[semantics-public] interpreter -> compiler -> Humanoid Animation

John Carlson yottzumm at gmail.com
Tue Jul 21 07:30:29 PDT 2020

Along the lines of 3D environments for programming:
https://en.wikipedia.org/wiki/ToonTalk (I'm not sure if it's true 3D).

I don't know why I research this stuff, but it may come in handy!

On Tue, Jul 21, 2020 at 8:54 AM John Carlson <yottzumm at gmail.com> wrote:

> https://forums.livecode.com/viewtopic.php?t=21079
> One possibility.
> On Tue, Jul 21, 2020 at 8:42 AM John Carlson <yottzumm at gmail.com> wrote:
>> Might I suggest one convert the X3DUOM and scene files to Prolog or
>> LiveCode?   Does Prolog have a 3D extension?   Does LiveCode have a 3D
>> extension?
>> I do not know these suggestions are reasonable or not.   I’m just opening
>> a door of possibility.
>> Don, I found the X3DUOM as Turtle.
>> John
>> On Mon, Jul 20, 2020 at 3:42 PM Joseph D Williams <joedwil at earthlink.net>
>> wrote:
>>>    - it's hard for me to understand how this would
>>>    apply immediately to X3D
>>> However you can specify actual content by an author producing some
>>> combinations of abstract and strictly defined indication of what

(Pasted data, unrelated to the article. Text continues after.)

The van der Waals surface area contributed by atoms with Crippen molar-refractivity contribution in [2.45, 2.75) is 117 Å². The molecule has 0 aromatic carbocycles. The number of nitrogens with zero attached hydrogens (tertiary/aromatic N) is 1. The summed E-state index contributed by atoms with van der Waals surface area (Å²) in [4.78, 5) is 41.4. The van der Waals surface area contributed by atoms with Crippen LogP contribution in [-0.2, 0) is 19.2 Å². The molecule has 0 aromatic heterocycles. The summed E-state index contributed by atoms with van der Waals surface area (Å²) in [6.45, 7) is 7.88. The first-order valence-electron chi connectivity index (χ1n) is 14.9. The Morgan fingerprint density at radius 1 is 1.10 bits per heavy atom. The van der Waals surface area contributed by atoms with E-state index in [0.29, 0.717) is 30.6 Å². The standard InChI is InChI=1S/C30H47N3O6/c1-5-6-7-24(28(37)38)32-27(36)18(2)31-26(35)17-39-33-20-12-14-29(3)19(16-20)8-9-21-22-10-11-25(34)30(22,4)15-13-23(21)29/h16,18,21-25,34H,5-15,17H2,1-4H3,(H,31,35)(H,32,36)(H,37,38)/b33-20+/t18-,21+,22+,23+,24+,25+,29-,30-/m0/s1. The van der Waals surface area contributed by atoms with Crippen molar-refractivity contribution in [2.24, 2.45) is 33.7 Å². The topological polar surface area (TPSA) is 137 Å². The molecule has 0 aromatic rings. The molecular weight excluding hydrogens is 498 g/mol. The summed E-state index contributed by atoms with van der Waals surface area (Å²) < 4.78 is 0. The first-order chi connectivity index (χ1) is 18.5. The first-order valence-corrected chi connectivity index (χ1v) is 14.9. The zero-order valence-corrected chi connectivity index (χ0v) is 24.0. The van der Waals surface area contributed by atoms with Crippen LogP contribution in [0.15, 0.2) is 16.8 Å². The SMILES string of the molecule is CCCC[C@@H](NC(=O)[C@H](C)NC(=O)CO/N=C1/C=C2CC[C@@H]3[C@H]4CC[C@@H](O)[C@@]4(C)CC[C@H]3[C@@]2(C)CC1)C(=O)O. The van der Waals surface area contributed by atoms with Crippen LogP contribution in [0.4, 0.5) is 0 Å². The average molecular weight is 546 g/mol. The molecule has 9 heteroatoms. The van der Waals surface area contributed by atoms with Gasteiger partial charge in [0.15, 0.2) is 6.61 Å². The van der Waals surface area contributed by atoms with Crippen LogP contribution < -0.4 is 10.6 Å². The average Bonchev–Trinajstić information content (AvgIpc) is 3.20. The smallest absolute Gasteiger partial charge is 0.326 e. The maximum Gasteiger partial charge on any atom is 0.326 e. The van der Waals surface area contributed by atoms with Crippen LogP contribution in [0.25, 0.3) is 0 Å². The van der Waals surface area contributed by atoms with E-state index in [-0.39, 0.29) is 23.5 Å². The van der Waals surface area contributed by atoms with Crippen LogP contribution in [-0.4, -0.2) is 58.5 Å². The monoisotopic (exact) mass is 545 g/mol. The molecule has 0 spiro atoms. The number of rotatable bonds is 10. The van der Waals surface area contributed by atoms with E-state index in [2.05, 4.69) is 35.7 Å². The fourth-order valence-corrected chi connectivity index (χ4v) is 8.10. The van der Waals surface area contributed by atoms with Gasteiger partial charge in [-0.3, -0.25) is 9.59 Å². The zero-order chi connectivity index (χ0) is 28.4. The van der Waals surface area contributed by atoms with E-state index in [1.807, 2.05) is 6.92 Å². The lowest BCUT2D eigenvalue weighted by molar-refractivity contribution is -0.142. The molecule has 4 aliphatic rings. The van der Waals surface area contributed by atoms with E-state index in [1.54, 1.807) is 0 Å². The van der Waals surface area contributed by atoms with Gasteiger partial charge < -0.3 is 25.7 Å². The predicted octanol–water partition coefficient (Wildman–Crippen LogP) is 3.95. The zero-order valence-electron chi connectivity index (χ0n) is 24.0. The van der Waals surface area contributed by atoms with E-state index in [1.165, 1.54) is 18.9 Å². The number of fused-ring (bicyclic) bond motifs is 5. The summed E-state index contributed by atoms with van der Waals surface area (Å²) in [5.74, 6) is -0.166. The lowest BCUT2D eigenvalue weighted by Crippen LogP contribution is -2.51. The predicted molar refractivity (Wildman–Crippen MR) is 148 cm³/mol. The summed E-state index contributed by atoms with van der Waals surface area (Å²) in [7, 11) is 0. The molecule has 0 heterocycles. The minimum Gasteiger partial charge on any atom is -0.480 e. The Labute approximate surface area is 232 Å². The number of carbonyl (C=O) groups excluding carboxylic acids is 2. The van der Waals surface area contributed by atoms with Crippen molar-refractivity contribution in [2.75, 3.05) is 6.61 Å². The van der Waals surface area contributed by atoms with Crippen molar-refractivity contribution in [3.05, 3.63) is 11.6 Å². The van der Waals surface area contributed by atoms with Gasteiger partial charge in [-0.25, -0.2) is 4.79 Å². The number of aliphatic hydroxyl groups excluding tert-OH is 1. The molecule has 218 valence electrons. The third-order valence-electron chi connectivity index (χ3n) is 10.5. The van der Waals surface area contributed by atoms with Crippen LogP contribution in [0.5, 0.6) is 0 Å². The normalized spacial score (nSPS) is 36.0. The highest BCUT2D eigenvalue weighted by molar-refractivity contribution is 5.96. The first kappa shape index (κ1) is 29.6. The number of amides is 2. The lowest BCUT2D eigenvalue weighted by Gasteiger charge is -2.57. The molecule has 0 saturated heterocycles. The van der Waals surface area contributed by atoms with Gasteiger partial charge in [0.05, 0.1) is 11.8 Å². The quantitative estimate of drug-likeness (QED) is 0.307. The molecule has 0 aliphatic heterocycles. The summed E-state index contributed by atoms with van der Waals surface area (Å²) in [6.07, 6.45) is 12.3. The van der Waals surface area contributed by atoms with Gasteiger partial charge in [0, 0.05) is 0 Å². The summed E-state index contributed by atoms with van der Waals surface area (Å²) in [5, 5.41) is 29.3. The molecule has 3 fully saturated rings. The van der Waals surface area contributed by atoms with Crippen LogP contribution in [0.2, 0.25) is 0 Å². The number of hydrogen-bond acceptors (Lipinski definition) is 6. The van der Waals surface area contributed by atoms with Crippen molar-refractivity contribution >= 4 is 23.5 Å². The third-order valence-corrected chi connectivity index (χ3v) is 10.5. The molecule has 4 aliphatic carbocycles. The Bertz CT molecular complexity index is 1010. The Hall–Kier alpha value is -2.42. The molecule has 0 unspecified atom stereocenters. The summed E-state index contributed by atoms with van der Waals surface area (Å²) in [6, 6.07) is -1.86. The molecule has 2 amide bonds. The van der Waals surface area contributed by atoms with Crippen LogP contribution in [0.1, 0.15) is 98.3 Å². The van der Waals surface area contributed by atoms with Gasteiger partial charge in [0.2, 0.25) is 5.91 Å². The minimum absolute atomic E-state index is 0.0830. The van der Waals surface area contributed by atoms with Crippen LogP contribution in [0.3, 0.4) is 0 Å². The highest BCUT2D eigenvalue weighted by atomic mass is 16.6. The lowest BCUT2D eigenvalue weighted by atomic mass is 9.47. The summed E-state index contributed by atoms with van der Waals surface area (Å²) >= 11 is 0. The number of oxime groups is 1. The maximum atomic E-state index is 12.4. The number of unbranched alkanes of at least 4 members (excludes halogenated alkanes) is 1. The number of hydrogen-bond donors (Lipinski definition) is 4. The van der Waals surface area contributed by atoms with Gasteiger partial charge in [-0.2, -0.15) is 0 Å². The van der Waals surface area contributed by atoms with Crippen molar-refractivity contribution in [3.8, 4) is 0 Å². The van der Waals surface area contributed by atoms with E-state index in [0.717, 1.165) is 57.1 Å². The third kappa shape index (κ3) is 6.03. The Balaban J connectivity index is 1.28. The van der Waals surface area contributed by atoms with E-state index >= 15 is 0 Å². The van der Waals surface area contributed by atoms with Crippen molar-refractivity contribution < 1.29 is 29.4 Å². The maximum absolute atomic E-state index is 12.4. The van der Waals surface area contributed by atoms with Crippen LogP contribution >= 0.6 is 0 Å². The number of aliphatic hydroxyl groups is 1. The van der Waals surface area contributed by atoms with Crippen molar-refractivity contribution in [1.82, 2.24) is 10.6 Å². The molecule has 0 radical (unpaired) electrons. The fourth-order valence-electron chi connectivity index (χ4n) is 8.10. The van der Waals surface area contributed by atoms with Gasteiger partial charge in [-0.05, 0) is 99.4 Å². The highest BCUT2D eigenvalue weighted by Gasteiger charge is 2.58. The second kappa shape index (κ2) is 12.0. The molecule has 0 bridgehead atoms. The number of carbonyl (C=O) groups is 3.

>>> visualization is desired, then sooner or later we want some human and
>>> machine readable user code to examine, validate, and execute. If the
>>> author’s intent is to produce an interactive environment then first the
>>> author needs to understand available objects and interactions. If we place
>>> an interactive humanoid in the environment, then we need to be able to
>>> define its features. The application to x3d happens when we form the links
>>> between aspects of the environment and the humanoid the author wishes to
>>> define using some interaction with some authoring system then the authoring
>>> system delivers some realtime simulation of the author’s intent. The x3d is
>>> in the parts where something relates intent to some constructed object
>>> somewhere and transportable user code. Where else than x3d can we find such
>>> a fine linkage between the concrete or abstract object the author wishes to
>>> produce and actual user code representation of some device or interaction?
>>> For humanoids, he author might need some hints to begin to define the
>>> character, then some more to define some standard behaviors. Where else
>>> than x3d is there the possibility to, for example, interrogate the use code
>>> in order to find usage of certain objects and observed events? When
>>> categorizing scene contents by examination of included hierarchies and